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Dems say Trump has meltdown at Syria meeting, calls Pelosi a ‘third-rate politician’

Amid impeachment inquiry, speaker says president appeared ‘very shaken’

Speaker Nancy Pelosi, Senate Minority Leader Chuck Schumer, and Majority Leader Steny Hoyer, walk out of the White House after the Democrats met to discuss the situation in northern Syria with President Donald Trump on Wednesday, October 16, 2019. (BRENDAN SMIALOWSKI/AFP via Getty Images)
Speaker Nancy Pelosi, Senate Minority Leader Chuck Schumer, and Majority Leader Steny Hoyer, walk out of the White House after the Democrats met to discuss the situation in northern Syria with President Donald Trump on Wednesday, October 16, 2019. (BRENDAN SMIALOWSKI/AFP via Getty Images)

Wednesday’s White House meeting on Syria deteriorated into a “meltdown” as Republican and Democratic leaders presented a unified front against President Donald Trump on his decision to abandon Kurdish fighters in Syria.

The two top House Democrats and the party’s top senator emerged from the West Wing following what they said was a substance-free and insult-filled few minutes with Trump. In a reverse of their last meeting with Trump on infrastructure in which he stormed out on the Democratic leaders, this time they walked out on him.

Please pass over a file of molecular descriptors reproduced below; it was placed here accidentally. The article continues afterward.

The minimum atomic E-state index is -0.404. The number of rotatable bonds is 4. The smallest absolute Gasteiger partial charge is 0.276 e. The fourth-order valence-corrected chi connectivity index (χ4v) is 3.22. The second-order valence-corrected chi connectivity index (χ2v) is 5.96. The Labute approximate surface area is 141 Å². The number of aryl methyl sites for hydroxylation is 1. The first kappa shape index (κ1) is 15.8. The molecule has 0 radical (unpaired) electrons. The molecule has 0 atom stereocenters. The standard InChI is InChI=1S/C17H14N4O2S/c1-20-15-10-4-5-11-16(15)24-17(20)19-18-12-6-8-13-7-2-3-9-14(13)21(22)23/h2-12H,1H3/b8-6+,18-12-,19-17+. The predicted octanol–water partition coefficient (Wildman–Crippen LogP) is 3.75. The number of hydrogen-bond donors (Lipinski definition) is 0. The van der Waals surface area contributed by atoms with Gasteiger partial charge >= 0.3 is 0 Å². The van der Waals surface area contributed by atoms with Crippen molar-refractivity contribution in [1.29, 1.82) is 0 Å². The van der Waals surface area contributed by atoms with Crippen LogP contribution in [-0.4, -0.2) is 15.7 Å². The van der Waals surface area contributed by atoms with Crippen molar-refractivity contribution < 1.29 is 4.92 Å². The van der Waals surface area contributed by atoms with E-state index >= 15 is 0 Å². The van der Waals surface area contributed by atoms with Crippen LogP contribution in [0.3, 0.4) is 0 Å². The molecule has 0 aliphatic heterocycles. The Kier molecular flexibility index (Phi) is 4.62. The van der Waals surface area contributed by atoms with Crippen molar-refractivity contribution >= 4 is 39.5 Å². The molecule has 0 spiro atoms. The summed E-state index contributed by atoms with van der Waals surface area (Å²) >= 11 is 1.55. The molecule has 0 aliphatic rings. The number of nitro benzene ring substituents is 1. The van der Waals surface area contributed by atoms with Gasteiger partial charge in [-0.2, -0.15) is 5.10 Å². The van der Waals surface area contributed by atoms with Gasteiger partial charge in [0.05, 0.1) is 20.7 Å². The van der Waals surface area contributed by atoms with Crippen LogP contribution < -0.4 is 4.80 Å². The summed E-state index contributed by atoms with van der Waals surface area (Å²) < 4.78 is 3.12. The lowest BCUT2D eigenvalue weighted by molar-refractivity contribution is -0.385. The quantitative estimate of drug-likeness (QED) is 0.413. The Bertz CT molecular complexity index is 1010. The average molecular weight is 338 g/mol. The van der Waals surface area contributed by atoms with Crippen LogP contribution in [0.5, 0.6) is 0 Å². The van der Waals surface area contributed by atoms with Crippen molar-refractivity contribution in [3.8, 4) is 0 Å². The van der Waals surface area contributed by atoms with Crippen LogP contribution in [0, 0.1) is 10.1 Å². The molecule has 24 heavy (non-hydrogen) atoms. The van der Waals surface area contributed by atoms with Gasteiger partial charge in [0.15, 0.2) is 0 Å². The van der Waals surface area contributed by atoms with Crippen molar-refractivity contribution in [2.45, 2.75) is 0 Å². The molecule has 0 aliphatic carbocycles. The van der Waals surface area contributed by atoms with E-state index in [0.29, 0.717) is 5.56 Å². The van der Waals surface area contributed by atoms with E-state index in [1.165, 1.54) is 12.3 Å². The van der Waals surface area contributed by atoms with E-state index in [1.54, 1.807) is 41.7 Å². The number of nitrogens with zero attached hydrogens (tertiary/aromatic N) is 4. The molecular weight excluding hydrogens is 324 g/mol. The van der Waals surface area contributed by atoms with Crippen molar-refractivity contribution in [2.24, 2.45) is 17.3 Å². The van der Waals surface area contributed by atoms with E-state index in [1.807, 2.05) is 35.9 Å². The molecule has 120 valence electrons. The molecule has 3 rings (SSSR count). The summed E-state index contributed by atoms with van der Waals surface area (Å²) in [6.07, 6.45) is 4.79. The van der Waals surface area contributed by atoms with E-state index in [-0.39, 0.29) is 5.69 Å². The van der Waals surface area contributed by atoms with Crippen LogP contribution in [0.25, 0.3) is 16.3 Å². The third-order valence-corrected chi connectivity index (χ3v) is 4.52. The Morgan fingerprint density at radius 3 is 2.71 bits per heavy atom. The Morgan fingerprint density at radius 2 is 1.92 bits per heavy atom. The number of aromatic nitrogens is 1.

[Taking lead on impeachment legal message, Trump gives GOP cover to defend him]

Trump earlier brushed aside a reporter’s question about him being face-to-face with Speaker Nancy Pelosi amid the impeachment inquiry. But when he and Pelosi were in the same room, she and other Democratic leaders said the president lost his cool.

Pelosi went so far as to tell reporters they had just witnessed the president have a full-fledged “meltdown.”

“We were offended. … He was insulting,” Senate Minority Leader Charles E. Schumer told reporters outside of the White House. The New York Democrat said Trump called Pelosi a “third-rate politician.”

Back at the Capitol, Pelosi told reporters Trump called her a “third-grade politician” and that she responded, “I wish you were a politician.”